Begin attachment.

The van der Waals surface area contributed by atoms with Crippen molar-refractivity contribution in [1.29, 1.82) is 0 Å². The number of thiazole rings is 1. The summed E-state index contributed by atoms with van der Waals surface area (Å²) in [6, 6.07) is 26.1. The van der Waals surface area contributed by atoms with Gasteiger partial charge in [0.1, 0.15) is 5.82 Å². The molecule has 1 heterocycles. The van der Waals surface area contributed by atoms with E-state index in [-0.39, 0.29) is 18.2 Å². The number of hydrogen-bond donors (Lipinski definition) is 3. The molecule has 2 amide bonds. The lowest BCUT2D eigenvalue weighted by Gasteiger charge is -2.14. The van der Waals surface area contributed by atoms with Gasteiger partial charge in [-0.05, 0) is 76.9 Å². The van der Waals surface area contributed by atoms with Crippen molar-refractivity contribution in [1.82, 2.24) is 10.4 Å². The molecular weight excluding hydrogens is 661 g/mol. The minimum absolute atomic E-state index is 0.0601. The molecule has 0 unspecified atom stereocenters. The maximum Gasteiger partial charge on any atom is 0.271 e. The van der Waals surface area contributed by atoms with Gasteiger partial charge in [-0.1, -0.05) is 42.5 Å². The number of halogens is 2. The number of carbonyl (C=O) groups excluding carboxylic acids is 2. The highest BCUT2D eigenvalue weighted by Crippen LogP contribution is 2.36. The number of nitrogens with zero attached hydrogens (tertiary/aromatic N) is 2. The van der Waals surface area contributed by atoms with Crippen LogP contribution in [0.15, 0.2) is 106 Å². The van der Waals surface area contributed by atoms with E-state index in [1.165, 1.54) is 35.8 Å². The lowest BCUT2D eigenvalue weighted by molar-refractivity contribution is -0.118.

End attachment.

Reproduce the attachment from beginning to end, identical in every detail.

The van der Waals surface area contributed by atoms with Crippen molar-refractivity contribution in [1.29, 1.82) is 0 Å². The number of thiazole rings is 1. The summed E-state index contributed by atoms with van der Waals surface area (Å²) in [6, 6.07) is 26.1. The van der Waals surface area contributed by atoms with Gasteiger partial charge in [0.1, 0.15) is 5.82 Å². The molecule has 1 heterocycles. The van der Waals surface area contributed by atoms with E-state index in [-0.39, 0.29) is 18.2 Å². The number of hydrogen-bond donors (Lipinski definition) is 3. The molecule has 2 amide bonds. The lowest BCUT2D eigenvalue weighted by Gasteiger charge is -2.14. The van der Waals surface area contributed by atoms with Gasteiger partial charge in [-0.05, 0) is 76.9 Å². The van der Waals surface area contributed by atoms with Crippen molar-refractivity contribution in [1.82, 2.24) is 10.4 Å². The molecular weight excluding hydrogens is 661 g/mol. The minimum absolute atomic E-state index is 0.0601. The molecule has 0 unspecified atom stereocenters. The maximum Gasteiger partial charge on any atom is 0.271 e. The van der Waals surface area contributed by atoms with Gasteiger partial charge in [-0.1, -0.05) is 42.5 Å². The number of halogens is 2. The number of carbonyl (C=O) groups excluding carboxylic acids is 2. The highest BCUT2D eigenvalue weighted by Crippen LogP contribution is 2.36. The number of nitrogens with zero attached hydrogens (tertiary/aromatic N) is 2. The van der Waals surface area contributed by atoms with Crippen LogP contribution in [0.15, 0.2) is 106 Å². The van der Waals surface area contributed by atoms with E-state index in [1.165, 1.54) is 35.8 Å². The lowest BCUT2D eigenvalue weighted by molar-refractivity contribution is -0.118.